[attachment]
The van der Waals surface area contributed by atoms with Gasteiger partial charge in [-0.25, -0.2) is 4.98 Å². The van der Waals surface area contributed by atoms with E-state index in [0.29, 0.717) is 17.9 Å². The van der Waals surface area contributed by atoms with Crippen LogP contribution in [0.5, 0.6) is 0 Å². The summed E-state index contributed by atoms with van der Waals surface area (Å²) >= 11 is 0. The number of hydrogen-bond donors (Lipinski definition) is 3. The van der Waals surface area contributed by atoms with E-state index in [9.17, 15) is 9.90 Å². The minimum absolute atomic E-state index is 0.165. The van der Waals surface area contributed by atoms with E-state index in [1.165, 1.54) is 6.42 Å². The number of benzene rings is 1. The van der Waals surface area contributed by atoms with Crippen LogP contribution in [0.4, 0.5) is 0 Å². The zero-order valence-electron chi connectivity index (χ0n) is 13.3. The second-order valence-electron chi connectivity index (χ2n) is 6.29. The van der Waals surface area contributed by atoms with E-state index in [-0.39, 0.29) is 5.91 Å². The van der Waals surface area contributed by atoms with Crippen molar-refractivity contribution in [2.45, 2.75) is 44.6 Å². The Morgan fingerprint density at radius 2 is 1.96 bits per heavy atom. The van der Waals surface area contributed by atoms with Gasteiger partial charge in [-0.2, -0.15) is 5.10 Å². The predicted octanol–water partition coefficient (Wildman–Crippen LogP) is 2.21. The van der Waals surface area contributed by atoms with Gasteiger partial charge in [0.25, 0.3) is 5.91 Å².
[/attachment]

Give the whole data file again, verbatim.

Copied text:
The van der Waals surface area contributed by atoms with Gasteiger partial charge in [-0.25, -0.2) is 4.98 Å². The van der Waals surface area contributed by atoms with E-state index in [0.29, 0.717) is 17.9 Å². The van der Waals surface area contributed by atoms with Crippen LogP contribution in [0.5, 0.6) is 0 Å². The summed E-state index contributed by atoms with van der Waals surface area (Å²) >= 11 is 0. The number of hydrogen-bond donors (Lipinski definition) is 3. The van der Waals surface area contributed by atoms with E-state index in [9.17, 15) is 9.90 Å². The minimum absolute atomic E-state index is 0.165. The van der Waals surface area contributed by atoms with E-state index in [1.165, 1.54) is 6.42 Å². The number of benzene rings is 1. The van der Waals surface area contributed by atoms with Crippen LogP contribution in [0.4, 0.5) is 0 Å². The zero-order valence-electron chi connectivity index (χ0n) is 13.3. The second-order valence-electron chi connectivity index (χ2n) is 6.29. The van der Waals surface area contributed by atoms with E-state index in [-0.39, 0.29) is 5.91 Å². The van der Waals surface area contributed by atoms with Crippen molar-refractivity contribution in [2.45, 2.75) is 44.6 Å². The Morgan fingerprint density at radius 2 is 1.96 bits per heavy atom. The van der Waals surface area contributed by atoms with Gasteiger partial charge in [-0.2, -0.15) is 5.10 Å². The predicted octanol–water partition coefficient (Wildman–Crippen LogP) is 2.21. The van der Waals surface area contributed by atoms with Gasteiger partial charge in [0.25, 0.3) is 5.91 Å².